I just started reading The 4-Hour Work Week. I admit, in the beginning, I didn’t want to like it. Part of me wanted Tim Ferriss to be some shallow, cocky blowhard with a couple hundred pages of motivational fluff. But… he won me over by page 11 with a passing reference to J.B. Say, and it’s been all good ever since. This book has me fired up.

Anil Dash noticed the recent popularity of pixel graphs, citing an awful example in the New York Times and a not-as-bad one in Wired Magazine. I also recall this one from Business Week a while back, and another commenter mentioned one at Curbed today. It’ll take some time and trial & error to figure out what kind of data sets works best with the technique. I can appreciate the trend, but the only example I really like is the one from Business Week. Looks like a happy marriage of table and graph.

The Thing Quarterly: “Each year four artists, writers, filmmakers or musicians are invited to create a household object that somehow incorporates text. Every three months a new object will be hand wrapped in brown paper and string by the editors and mailed to subscribers.”[via jb]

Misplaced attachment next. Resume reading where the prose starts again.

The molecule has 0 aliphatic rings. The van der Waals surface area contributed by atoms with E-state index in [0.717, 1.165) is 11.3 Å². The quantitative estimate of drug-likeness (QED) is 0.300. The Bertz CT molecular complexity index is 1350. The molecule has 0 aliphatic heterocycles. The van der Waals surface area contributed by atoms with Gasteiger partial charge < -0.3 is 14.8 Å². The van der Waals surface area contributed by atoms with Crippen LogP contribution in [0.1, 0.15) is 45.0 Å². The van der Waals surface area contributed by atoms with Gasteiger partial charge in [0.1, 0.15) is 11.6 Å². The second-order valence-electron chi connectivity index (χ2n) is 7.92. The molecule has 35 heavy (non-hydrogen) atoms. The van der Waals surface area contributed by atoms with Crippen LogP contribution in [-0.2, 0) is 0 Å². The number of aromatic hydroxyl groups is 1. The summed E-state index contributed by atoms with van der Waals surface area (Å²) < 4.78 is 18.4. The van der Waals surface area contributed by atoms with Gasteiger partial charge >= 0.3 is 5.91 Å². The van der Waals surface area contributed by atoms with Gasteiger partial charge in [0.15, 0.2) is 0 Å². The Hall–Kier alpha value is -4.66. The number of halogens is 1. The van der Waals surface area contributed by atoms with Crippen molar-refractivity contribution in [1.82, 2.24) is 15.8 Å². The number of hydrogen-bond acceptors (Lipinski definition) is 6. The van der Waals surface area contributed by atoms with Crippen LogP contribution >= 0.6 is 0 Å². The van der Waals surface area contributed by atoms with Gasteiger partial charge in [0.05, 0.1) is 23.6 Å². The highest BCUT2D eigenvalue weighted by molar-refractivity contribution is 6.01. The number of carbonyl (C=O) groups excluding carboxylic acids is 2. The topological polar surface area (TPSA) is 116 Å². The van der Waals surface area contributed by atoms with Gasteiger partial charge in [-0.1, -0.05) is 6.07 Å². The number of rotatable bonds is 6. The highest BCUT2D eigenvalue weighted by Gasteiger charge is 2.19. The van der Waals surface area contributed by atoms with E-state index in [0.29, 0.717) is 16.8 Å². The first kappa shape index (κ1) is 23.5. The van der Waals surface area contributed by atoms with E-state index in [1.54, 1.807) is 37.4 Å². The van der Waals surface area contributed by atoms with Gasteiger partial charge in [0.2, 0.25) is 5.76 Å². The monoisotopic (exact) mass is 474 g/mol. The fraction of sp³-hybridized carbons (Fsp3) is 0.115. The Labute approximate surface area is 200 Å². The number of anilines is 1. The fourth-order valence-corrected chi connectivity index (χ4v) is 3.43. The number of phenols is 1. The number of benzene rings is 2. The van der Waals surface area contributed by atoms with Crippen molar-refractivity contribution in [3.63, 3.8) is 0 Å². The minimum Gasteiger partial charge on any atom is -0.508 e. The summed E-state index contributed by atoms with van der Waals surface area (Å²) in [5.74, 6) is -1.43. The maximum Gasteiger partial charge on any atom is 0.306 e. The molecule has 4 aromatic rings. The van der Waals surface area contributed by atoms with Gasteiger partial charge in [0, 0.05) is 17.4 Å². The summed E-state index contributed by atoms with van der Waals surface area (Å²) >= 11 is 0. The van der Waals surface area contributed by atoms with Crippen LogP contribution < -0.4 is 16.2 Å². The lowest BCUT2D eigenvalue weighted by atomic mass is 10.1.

Doc Searls talks about how to save newspapers. Nice tips there. The sad part is that readers (i.e. customers) have been complaining about many of these features for years [e.g. archive paywalls, complicated websites, lack of linking, etc.]

The Starfish & the Spider (review: 3/5)

The Starfish & the Spider: The Unstoppable Power of Leaderless Organizations is another book along the lines of Wikinomics. This book has the typical anecdotes punctuated with bullet points that you’ll see in other business books. It’s breezy and well-paced. It covers the principles of decentralization (e.g. “when attached, a decentralized organization tends to become even more open and decentralized,” or “it’s easy to mistake starfish for spiders,” and “an open system doesn’t have central intelligence; the intelligence is spread throughout the system.”), and their implications for the business world. While this one isn’t nearly as tedious as Wikinomics, it’s also not as wide-ranging or historical. In this case, I think that’s a good thing.